AVADirect's Clevo X7200 Redux: AMD 6970M CF Takes the Crownby Dustin Sklavos on June 2, 2011 3:05 AM EST
Re-introducing AVADirect's Clevo X7200
A little over seven months ago, we took at look at a Clevo X7200 courtesy of AVADirect that featured a desktop hex-core processor and a pair of NVIDIA's then-fastest mobile graphics cards, the GeForce GTX 480M. Since then NVIDIA has refreshed their mobile top end, and while we hope to review the GTX 485M in SLI soon, in the meantime we have another pair of mobile parts that have been making waves: the AMD Radeon HD 6970M.
Since our previous review, nothing has changed about the Clevo X7200 whitebook that AVADirect sent us. At its core, it's still an X58-based monster of a notebook, and the review unit we received is essentially comparable to the last one with only minor differences between the two.
|AVADirect Clevo X7200 Gaming Notebook|
Intel Core i7-990X
(6x3.46GHz + HTT, 3.73GHz Turbo, 32nm, 12MB L3, 130W)
|Chipset||Intel X58 + ICH10R|
|Memory||3x4GB Crucial DDR3-1333 (Max 3x4GB for now)|
2x AMD Radeon HD 6970M 2GB GDDR5 in CrossFire
(960 stream processors, 680MHz/3.6GHz core/memory clocks, 256-bit memory bus)
17.3" CCFL Glossy 16:9 1080p (1920x1080)
LG Philips LP173WF1-TLC1
OS: Crucial RealSSD C300 256GB
Data: 500GB Seagate Momentus XT 7200RPM Hybrid
|Optical Drive||6x Blu-ray/8x DVDR Combo (HL-DT-ST CT21N)|
JMicron JMC250 Gigabit Ethernet
Killer Wireless-N 1102 802.11a/b/g/n
Realtek ALC888 HD Audio
Four audio jacks
|Battery||9-Cell, 14.8V, 5300mAh, 78.44Wh|
|Front Side||N/A (Speaker grilles)|
4 x audio jacks
3 x USB 2.0
9-in-1 Flash reader
(Optional HDMI In)
eSATA/USB combo port
2 x USB 3.0
4 x Exhaust Ports
|Operating System||Windows 7 Home Premium 64-bit|
|Dimensions||16.5" x 11.3" x 2.22-2.4" (WxDxH)|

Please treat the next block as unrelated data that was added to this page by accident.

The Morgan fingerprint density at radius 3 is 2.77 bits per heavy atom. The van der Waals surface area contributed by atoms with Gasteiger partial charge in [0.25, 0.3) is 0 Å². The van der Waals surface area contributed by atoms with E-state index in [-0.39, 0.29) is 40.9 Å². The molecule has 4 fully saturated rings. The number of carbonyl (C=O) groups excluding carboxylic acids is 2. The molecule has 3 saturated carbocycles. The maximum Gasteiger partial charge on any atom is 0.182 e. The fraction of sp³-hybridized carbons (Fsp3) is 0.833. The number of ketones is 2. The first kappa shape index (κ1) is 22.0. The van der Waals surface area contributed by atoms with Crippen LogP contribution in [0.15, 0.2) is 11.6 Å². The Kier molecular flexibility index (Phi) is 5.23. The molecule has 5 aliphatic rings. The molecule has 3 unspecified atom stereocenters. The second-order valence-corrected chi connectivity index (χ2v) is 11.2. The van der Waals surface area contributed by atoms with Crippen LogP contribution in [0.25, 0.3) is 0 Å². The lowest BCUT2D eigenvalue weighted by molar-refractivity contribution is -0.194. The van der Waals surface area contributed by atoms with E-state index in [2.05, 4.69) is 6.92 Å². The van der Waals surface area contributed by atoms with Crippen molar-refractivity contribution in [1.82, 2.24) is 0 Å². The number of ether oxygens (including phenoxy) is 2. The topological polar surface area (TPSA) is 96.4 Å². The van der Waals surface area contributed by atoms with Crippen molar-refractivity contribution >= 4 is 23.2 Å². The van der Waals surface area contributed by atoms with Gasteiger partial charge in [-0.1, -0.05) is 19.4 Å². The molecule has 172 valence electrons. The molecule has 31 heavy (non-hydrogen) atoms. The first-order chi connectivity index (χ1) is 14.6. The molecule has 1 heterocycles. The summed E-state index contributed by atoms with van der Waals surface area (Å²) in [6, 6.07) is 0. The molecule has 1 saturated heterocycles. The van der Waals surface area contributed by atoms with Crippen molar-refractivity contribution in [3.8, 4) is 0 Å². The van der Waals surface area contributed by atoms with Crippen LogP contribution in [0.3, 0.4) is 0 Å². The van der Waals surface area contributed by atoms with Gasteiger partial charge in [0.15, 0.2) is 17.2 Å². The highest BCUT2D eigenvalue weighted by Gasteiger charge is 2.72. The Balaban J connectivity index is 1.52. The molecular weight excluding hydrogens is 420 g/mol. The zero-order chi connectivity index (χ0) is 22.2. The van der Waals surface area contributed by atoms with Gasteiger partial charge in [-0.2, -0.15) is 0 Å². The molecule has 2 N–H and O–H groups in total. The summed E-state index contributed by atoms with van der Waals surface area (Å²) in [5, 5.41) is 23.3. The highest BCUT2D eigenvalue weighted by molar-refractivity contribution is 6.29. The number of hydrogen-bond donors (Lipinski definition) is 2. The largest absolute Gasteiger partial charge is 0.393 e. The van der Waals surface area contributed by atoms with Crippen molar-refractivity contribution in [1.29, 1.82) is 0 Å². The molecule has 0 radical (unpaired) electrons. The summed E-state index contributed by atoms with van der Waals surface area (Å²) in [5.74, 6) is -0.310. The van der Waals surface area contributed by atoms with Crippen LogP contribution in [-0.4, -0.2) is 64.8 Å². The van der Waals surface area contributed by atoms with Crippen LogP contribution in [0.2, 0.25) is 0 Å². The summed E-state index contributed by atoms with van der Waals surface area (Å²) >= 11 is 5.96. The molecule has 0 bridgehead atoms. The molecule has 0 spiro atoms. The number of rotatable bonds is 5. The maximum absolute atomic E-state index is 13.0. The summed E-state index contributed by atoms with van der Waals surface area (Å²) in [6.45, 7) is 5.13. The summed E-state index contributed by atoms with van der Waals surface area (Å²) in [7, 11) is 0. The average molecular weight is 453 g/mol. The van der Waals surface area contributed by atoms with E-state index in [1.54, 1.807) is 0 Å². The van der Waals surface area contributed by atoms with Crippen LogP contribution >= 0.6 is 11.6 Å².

98-key keyboard with 10-key
Flash reader (MMC, SD/Mini SD, MS/Duo/Pro/Pro Duo, xD)
1-year standard warranty
2-year and 3-year extended warranties available
Starting at $2118
Price as configured: $4463
Since our previous review, Intel updated their top end processor to the Core i7-990X; it's a minor 133MHz speedbump, but the 990X is still one of the fastest, if not the fastest, processors available today. This is a desktop processor in a "mobile enclosure," running at a nominal 3.46GHz on all six cores and able to turbo up to 3.73GHz. Our review unit this time around is also down a Crucial RealSSD C300, so we'll have to settle for "just one" instead of two in RAID 0.
It's worth noting our display panel in this review unit is actually different than the previous one; the last one had a HannStar panel but this one includes an LG and as you'll see in our screen tests, it's both better and worse.
And of course, there's the reason we're all here: two AMD Radeon HD 6970M GPUs in CrossFire. The 6970M is basically the mobile equivalent of AMD's desktop Radeon HD 6850, with 960 shaders in the old VLIW5 configuration and a 256-bit memory bus. Clocks are much lower, though: the 6970M runs at only 680MHz on the core and 900MHz on the GDDR5 (for an effective 3.6GHz). To compensate for the mobile market, AMD stacks it with 2GB of video memory instead of the 1GB found on desktop cards.
For this review we're going to eschew the usual look at the notebook and its build quality; this is the same shell we reviewed last year, so there's nothing new to say. You can read the previous overview if you have any additional questions.
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jackpro - Sunday, June 5, 2011 - linkIt would be nice to know if the screen is a
AS-IPS, cPVA, H-IPS, IPS, MVA, P-IPS, P-MVA, PVA, S-IPS, S-PVA, TN
as it would really help with understanding the colour accuracy possible.
like this excellent site does
JarredWalton - Monday, June 6, 2011 - linkIf you know anything about laptops, you should also be aware that 99% of them are TN panels. HP's DreamColor upgrade is IPS (S-IPS I think, but maybe some other variant). Lenovo has IPS on a couple options. I don't believe anything else is currently using IPS on a laptop/notebook, though several tablets are going that route (iPad 1/2 and ASUS tablets).
dmichelstexas - Monday, June 6, 2011 - linkShowing my ignorance of some hardware situations here so please allow me to apologize in advance if this is as dumb a question as I'm afraid it might be, but is it feasible to replace the reportedly poor keyboard on this machine with something better? Is that even an option, and if so what are the options? Thanks
JarredWalton - Monday, June 6, 2011 - linkNot that I'm aware of; Clevo makes alternative keyboards that you could use, but the layouts are for different languages (i.e. German or Asian keyboards are options I think). To get a proper layout with a regular numkey area, you'd need to custom build your own, and I'm not quite sure how one would go about doing that.